Having suffered the most humiliating defeat in Congress by any Republican president in recent history, George Bush in a morning-after reflex reached for more of the previous night's poison by seeking to renegotiate the flawed budget agreement -- with Democrats.

After a White House strategy meeting, President Bush's main operatives traveled to Capitol Hill to meet Speaker Thomas Foley, Senate Majority Leader George Mitchell and House Majority Leader Richard Gephardt. Republican congressional leaders who had supported the budget pact were absent. No wonder then that House Minority Whip Newt Gingrich, who led the GOP rebellion, was a pariah cut off from presidential contact.

Even to critical insiders at the White House, the course taken by the president and his men seemed suicidal. Instead of trying to close the party's self-inflicted budget wounds, the White House was venting its anger against rebel Republicans. Never during nearly two years of budgetary infighting with Democrats was so much venom displayed by the Bush team as on Friday after the great defeat.

These are the pitfalls of bipartisanship run amok. Bush, a former national party chairman, and his chief of staff, John Sununu, at heart are highly partisan Republicans. But in their increasingly obsessive search for deficit reduction, they insensibly were led to abandonment not only of Republican principles but of the party's welfare.

To Bush's agents inured to Democratic demands during five months of haggling, the deal seemed pretty good. But Republicans across the country were stunned. On the heels of the president's retreat from his no-new-taxes pledge and the collapse of his efforts to get capital gains tax cuts, the final proposal befouled Republican sensibilities: a new tax shelter that could benefit fast-buck operators, one of the biggest tax increases in history and no real constraint on domestic spending.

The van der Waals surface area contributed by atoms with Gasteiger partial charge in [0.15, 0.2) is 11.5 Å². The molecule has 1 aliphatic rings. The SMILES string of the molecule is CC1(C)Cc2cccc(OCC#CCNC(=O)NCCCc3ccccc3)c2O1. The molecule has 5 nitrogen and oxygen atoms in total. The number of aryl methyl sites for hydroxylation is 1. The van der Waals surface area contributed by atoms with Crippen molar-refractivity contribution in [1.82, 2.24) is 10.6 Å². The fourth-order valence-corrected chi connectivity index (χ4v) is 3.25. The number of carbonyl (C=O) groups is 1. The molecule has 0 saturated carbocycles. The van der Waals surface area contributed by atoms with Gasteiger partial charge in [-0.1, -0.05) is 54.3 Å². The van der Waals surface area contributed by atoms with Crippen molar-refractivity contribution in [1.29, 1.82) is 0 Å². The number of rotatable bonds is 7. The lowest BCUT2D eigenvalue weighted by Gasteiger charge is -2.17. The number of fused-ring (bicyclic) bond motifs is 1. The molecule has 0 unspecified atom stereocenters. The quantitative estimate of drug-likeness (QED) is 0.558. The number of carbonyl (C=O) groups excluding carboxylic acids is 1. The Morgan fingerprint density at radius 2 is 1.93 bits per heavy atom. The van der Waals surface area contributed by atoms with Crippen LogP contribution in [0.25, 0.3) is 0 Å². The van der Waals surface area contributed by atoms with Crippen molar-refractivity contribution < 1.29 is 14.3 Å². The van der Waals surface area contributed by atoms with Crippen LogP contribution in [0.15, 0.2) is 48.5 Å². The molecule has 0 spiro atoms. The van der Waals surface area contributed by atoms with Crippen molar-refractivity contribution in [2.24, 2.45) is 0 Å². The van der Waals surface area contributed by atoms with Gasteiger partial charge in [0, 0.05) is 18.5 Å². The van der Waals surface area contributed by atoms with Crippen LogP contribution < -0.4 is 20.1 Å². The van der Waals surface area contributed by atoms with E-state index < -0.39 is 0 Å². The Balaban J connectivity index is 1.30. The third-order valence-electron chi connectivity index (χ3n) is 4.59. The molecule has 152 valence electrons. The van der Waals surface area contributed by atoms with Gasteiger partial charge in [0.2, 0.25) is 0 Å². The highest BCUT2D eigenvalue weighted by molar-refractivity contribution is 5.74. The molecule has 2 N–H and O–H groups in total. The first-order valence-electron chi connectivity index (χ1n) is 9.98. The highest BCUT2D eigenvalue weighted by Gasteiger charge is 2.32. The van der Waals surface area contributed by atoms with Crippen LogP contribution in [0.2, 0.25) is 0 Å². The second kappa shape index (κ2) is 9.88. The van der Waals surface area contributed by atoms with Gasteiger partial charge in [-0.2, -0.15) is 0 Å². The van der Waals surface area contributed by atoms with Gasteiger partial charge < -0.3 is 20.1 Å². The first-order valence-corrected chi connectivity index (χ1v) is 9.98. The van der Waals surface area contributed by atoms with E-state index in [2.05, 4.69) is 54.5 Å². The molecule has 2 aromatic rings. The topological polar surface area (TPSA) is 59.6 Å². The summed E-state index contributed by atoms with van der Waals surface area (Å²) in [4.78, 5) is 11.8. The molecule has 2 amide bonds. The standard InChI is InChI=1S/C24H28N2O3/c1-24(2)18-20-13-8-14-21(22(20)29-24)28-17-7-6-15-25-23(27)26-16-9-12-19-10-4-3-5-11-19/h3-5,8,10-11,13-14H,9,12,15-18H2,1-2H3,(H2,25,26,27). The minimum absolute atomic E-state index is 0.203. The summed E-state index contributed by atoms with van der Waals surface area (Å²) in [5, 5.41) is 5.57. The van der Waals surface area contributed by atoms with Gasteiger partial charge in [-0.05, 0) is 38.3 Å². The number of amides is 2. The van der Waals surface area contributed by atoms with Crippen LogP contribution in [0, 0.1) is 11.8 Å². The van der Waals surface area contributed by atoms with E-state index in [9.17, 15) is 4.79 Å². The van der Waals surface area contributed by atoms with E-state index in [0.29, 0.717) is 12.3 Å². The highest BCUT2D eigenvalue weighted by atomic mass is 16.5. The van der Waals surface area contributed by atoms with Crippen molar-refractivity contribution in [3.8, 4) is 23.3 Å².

What followed was Bush aides acting "like a bunch of thugs," in the words of one lame-luck GOP congressman, in order to win House approval. The story of moderate Rep. Ralph Regula of Ohio denied use of the presidential box at the Kennedy Center is so ludicrous as to be laughable. But there was no laughter when reports hit the Republican cloakroom of a threatened Sununu visit to confront Rep. Robert Walker, a chief deputy party whip, in his Pennsylvania district.

Gingrich and his fellow House GOP leader, Rep. Vin Weber, sought a way to avert defeat until the eleventh hour Thursday. They met with a frequent antagonist, Senate Republican Leader Robert J. Dole, and tentatively mapped a revised plan that would resurrect the capital gains cut but raise the top individual income tax rate. Thumbs down from the White House.

Instead, Foley was sent out of an Oval Office meeting Thursday to publicly reassure Congress that the agreement would be fine-tuned in House committees. Since those committees are Democratic-controlled, the speaker's mild words chilled Republicans. That led to GOP defections beyond White House expectations. When it then became clear that the budget would lose, Foley could not deliver Democratic votes.

In the aftermath of the debacle, Gingrich sought to repair the shattered party fabric by canceling all television appearances and renewing efforts for a new budget deal that would win back the Republican faithful by putting a real freeze on discretionary government spending. But contact between the White House and Gingrich Friday was mainly by rumor.

Not before and not after Gingrich mobilized his House Republican whip organization to sustain the president's veto of the stopgap spending measure Saturday was he in touch with the White House. The once-intimate relationship between Gingrich and Sununu is now in ruins

Republican congressmen supported the veto even though they question the president's tactics. "I guess he's embittered," a puzzled Rep. Henry Hyde, a widely respected Republican loyalist, told us. If Bush really shuts down the government, said liberal Democratic political operative Russell Hemenway of the National Committee for an Effective Congress, "then we'll win some seats {in Congress} -- a lot of seats.

That fear grips Republicans across the land. Not one serious GOP congressional challenger supported the budget agreement. Incumbent Republicans, contaminated by inside-the-Washington-Beltway wisdom, were less prudent. Rep. Peter Smith, fighting for his political life in Vermont, faxed his endorsement to the news media before anybody could dissuade him. That may well elect Bernie Sanders, the longtime socialist mayor of Burlington running as an independent, who could then thank the White House for the excesses of bipartisanship.